Maybe the Angels should have asked Jed Lowrie to pop over to their clubhouse as a guest speaker Tuesday afternoon.
The Boston second baseman could have talked about clutch hitting and then given a personal demonstration a few hours later when his two-out, two-run double in the seventh inning helped propel the Red Sox to a 4-2 victory at Angel Stadium.
The Angels had tried to revive their slumbering offense with a hitters' meeting before the game, but it was more of the same against former teammate John Lackey and two relievers. The offense failed to score a runner from third base with one out in the third inning and went one for six with runners in scoring position.
There were other indignities on a night the Angels fell a season-high 81/2 games behind Texas in the American League West after their sixth loss in seven games. Third baseman Alberto Callaspo threw to the wrong infielder on a potential force play in the first inning and second baseman Howie Kendrick made an errant throw in the ninth that eluded closer Brian Fuentes, who was late covering first base.
"The guys in that room don't feel real proud about the way we played," Angels Manager Mike Scioscia said. "We just shot ourselves a little too much in the foot."
Lowrie's seventh-inning drive over the outstretched glove of left fielder Juan Rivera spoiled an otherwise masterful outing by the Angels' Jered Weaver. The right-hander held Boston scoreless over the first six innings, retiring 15 of 16 batters from the second through the seventh innings.
But No. 9 hitter Darnell McDonald sparked Boston's seventh-inning rally with a two-out walk and went to third on Marco Scutaro's single up the middle that brought Lowrie to the plate. Weaver, who struck out eight in seven innings to reclaim the major league strikeout lead from new teammate Dan Haren with 155, snapped his arms in disgust when Lowrie's drive eluded Rivera to give the Red Sox a 2-1 lead.
"The ball faded back a little bit and was just out of his reach," Scioscia said, defending the route Rivera took to the ball.
Boston added one insurance run in the eighth and another in the ninth off a pair of Angels relievers, more than offsetting Bobby Abreu's solo homer in the eighth off Lackey.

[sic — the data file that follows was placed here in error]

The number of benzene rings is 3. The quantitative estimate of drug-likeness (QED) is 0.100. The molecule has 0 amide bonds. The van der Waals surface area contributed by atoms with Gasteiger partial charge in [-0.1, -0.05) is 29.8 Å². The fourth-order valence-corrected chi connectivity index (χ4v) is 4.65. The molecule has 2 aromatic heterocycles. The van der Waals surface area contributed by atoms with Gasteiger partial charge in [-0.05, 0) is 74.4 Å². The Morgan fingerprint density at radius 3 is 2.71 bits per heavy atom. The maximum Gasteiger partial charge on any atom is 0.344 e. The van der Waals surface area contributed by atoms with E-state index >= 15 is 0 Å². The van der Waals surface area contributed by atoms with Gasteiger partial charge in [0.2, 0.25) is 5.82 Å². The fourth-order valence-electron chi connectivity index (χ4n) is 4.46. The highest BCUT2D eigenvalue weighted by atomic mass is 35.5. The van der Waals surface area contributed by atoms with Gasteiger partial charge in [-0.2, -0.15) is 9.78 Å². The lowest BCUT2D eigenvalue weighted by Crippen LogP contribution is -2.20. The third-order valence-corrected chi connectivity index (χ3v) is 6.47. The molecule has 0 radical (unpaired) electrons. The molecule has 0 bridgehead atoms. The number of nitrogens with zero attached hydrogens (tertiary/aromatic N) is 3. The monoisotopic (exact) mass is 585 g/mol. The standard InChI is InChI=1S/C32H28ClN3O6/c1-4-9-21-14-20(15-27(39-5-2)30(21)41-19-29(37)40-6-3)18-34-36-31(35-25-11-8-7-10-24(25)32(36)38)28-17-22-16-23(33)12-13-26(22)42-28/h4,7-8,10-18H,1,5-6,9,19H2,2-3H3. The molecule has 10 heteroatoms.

In his first start against his former team at Angel Stadium, Lackey was booed when the Boston lineup was announced before the game and some more when he jogged to the mound before throwing his first pitch.
"That won't be forgotten, that's for sure," said a visibly irritated Lackey, who gave up seven hits and two runs in 71/3 innings in the same ballpark where he was the winning pitcher in Game 7 of the 2002 World Series. "Nobody wants to get booed like that. The scoreboard talks the loudest."
Weaver, who was mentored by Lackey for parts of four seasons before Lackey signed a five-year, $82.5-million contract with the Red Sox in December, called the reception his former teammate received "very disappointing."
"People don't see what happens behind closed doors," Weaver said. "It was a business and he did what he had to do. … He was a great teammate."
Lackey (10-5) tamed an offense that Scioscia had tried to invigorate with the pregame hitters' meeting that he said involved "a lot of voices."
The Angels' .256 batting average entering Tuesday ranked 10th in the American League, and their .319 on-base percentage ranked 11th, areas that Scioscia said needed improvement.
There was a few more areas of concern by the end of the night, but center fielder Torii Hunter said the standings weren't one of them.
"We have to focus on us," he said. "You start focusing on that, how do we fix what's going on here?"
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